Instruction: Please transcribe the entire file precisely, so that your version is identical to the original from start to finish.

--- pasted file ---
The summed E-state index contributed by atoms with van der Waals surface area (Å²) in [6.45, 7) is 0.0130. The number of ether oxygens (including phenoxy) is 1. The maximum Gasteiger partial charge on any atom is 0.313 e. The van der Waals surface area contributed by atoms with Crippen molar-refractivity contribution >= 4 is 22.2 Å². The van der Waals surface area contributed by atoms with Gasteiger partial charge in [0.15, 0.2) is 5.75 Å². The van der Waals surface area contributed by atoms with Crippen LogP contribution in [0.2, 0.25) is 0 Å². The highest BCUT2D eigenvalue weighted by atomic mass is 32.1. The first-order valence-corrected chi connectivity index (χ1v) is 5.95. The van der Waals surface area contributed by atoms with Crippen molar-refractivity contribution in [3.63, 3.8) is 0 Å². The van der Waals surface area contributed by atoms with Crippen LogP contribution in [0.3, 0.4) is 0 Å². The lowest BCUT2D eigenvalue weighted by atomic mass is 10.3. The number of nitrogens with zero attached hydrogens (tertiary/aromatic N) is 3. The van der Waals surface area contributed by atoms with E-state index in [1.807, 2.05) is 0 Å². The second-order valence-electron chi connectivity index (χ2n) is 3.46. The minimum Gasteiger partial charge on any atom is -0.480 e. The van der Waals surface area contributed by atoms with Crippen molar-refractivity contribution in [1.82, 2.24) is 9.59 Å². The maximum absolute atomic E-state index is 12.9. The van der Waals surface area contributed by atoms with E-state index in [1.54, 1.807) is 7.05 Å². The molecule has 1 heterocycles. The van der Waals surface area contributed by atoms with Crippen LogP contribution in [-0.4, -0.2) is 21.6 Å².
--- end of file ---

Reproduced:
The summed E-state index contributed by atoms with van der Waals surface area (Å²) in [6.45, 7) is 0.0130. The number of ether oxygens (including phenoxy) is 1. The maximum Gasteiger partial charge on any atom is 0.313 e. The van der Waals surface area contributed by atoms with Crippen molar-refractivity contribution >= 4 is 22.2 Å². The van der Waals surface area contributed by atoms with Gasteiger partial charge in [0.15, 0.2) is 5.75 Å². The van der Waals surface area contributed by atoms with Crippen LogP contribution in [0.2, 0.25) is 0 Å². The highest BCUT2D eigenvalue weighted by atomic mass is 32.1. The first-order valence-corrected chi connectivity index (χ1v) is 5.95. The van der Waals surface area contributed by atoms with Crippen molar-refractivity contribution in [3.63, 3.8) is 0 Å². The van der Waals surface area contributed by atoms with Crippen LogP contribution in [0.3, 0.4) is 0 Å². The lowest BCUT2D eigenvalue weighted by atomic mass is 10.3. The number of nitrogens with zero attached hydrogens (tertiary/aromatic N) is 3. The van der Waals surface area contributed by atoms with E-state index in [1.807, 2.05) is 0 Å². The second-order valence-electron chi connectivity index (χ2n) is 3.46. The minimum Gasteiger partial charge on any atom is -0.480 e. The van der Waals surface area contributed by atoms with Crippen molar-refractivity contribution in [1.82, 2.24) is 9.59 Å². The maximum absolute atomic E-state index is 12.9. The van der Waals surface area contributed by atoms with E-state index in [1.54, 1.807) is 7.05 Å². The molecule has 1 heterocycles. The van der Waals surface area contributed by atoms with Crippen LogP contribution in [-0.4, -0.2) is 21.6 Å².